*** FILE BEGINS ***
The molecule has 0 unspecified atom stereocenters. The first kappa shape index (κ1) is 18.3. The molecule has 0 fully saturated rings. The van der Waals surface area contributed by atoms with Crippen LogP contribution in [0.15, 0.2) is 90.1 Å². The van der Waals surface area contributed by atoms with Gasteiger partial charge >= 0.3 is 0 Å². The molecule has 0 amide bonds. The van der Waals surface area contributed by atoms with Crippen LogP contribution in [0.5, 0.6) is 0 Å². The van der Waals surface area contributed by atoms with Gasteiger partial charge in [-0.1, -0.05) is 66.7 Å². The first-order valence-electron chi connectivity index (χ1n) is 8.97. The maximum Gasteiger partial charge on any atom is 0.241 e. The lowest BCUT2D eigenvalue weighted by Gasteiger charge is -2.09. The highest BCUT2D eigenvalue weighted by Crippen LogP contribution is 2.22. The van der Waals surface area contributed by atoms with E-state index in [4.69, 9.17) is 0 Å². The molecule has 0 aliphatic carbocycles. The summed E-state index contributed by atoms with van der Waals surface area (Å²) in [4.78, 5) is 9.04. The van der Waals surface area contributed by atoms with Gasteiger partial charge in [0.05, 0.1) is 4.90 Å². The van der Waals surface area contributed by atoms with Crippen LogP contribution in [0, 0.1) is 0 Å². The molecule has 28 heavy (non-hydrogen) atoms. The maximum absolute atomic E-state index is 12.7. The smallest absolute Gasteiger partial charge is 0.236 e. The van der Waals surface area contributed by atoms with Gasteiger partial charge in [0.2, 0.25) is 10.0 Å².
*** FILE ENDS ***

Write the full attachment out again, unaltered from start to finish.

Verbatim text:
The molecule has 0 unspecified atom stereocenters. The first kappa shape index (κ1) is 18.3. The molecule has 0 fully saturated rings. The van der Waals surface area contributed by atoms with Crippen LogP contribution in [0.15, 0.2) is 90.1 Å². The van der Waals surface area contributed by atoms with Gasteiger partial charge >= 0.3 is 0 Å². The molecule has 0 amide bonds. The van der Waals surface area contributed by atoms with Crippen LogP contribution in [0.5, 0.6) is 0 Å². The van der Waals surface area contributed by atoms with Gasteiger partial charge in [-0.1, -0.05) is 66.7 Å². The first-order valence-electron chi connectivity index (χ1n) is 8.97. The maximum Gasteiger partial charge on any atom is 0.241 e. The lowest BCUT2D eigenvalue weighted by Gasteiger charge is -2.09. The highest BCUT2D eigenvalue weighted by Crippen LogP contribution is 2.22. The van der Waals surface area contributed by atoms with E-state index in [4.69, 9.17) is 0 Å². The molecule has 0 aliphatic carbocycles. The summed E-state index contributed by atoms with van der Waals surface area (Å²) in [4.78, 5) is 9.04. The van der Waals surface area contributed by atoms with Gasteiger partial charge in [0.05, 0.1) is 4.90 Å². The van der Waals surface area contributed by atoms with Crippen LogP contribution in [0, 0.1) is 0 Å². The molecule has 28 heavy (non-hydrogen) atoms. The maximum absolute atomic E-state index is 12.7. The smallest absolute Gasteiger partial charge is 0.236 e. The van der Waals surface area contributed by atoms with Gasteiger partial charge in [0.2, 0.25) is 10.0 Å².